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Central Counterparty Clearing Houses and Financial Stability,” Financial Stability Review

By Bob Hills, David Rule, Sarah Parkinson, Market Infrastructure Division, Chris Young, Foreign Exchange Division and Bank Of Engl

Abstract

Clearing houses have often been in the shadows of the derivatives exchanges with which they are typically associated. But this may be changing. There are signs that the central counterparty services that clearing houses provide could be an increasingly important part of the modern financial landscape, alongside exchanges and other trading mechanisms. The London Clearing House (LCH), for example, is about to extend its services to new markets, previously uncleared in the UK. Before the end of 1999, LCH plans to launch a central counterparty service for the over-the-counter derivatives market (Swapclear) and for the bond repo market (RepoClear); the latter is one of several plans for clearing European government bond repos. In addition, it is envisaged that trades on the joint London Stock Exchange/Deutsche Börse trading platform will be cleared by some form of central counterparty. Central banks have a core interest in understanding the ways in which these developments change the distribution of risk and the possibility of systemic risk within financial markets. 1 This article, taking a general perspective, considers why demand for central counterparty services has arisen from market participants, how central counterparties alter the distribution and form of risk, the characteristics of markets for which they might be suitable, and their implications for financial stability more generally. The evolving role of central counterparty clearing houses A clearing house acts as a central counterparty when i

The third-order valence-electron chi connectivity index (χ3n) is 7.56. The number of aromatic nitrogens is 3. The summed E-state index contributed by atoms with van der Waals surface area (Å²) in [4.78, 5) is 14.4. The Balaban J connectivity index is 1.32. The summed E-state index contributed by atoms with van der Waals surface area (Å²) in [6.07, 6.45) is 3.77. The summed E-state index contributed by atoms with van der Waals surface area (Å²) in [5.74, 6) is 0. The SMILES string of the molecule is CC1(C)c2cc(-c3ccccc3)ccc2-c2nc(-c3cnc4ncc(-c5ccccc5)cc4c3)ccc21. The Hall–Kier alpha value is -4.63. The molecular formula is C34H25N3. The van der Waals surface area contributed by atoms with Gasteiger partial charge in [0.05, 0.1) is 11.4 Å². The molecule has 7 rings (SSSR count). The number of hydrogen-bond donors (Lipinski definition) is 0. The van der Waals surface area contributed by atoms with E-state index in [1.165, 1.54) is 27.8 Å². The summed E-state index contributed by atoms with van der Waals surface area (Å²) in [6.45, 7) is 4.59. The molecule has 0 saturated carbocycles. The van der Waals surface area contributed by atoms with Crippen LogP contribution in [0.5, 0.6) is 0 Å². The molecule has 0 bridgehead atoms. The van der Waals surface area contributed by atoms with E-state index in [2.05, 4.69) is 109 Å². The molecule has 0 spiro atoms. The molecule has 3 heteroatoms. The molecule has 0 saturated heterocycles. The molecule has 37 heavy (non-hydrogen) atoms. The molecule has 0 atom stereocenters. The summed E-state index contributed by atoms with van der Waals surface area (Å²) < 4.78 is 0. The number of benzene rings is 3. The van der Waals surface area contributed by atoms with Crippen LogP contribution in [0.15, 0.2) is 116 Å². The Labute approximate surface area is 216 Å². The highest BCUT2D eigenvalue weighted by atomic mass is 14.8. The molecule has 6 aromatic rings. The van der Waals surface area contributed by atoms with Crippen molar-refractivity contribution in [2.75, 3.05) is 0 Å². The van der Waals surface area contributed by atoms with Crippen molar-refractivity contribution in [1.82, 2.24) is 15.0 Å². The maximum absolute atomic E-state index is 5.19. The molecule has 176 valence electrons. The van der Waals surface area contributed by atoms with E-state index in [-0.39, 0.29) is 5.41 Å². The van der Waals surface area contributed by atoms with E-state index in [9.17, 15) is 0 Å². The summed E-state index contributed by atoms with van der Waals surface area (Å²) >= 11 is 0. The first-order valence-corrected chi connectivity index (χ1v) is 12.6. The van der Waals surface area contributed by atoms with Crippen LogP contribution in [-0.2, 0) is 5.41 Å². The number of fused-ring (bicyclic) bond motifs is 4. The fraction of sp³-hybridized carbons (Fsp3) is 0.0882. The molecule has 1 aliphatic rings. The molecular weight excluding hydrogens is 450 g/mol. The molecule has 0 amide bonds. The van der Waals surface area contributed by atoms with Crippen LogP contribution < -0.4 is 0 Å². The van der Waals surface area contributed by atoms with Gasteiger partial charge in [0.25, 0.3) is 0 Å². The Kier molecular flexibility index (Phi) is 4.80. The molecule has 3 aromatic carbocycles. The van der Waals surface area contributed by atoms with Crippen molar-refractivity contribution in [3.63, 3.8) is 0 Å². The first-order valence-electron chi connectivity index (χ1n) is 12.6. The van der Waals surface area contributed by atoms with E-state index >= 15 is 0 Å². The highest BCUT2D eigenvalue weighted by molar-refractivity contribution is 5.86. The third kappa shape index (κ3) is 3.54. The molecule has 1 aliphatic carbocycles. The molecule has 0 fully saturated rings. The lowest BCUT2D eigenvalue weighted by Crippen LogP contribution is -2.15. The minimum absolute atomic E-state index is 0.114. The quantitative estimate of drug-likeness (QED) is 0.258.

Year: 1999
OAI identifier: oai:CiteSeerX.psu:10.1.1.197.3014
Provided by: CiteSeerX
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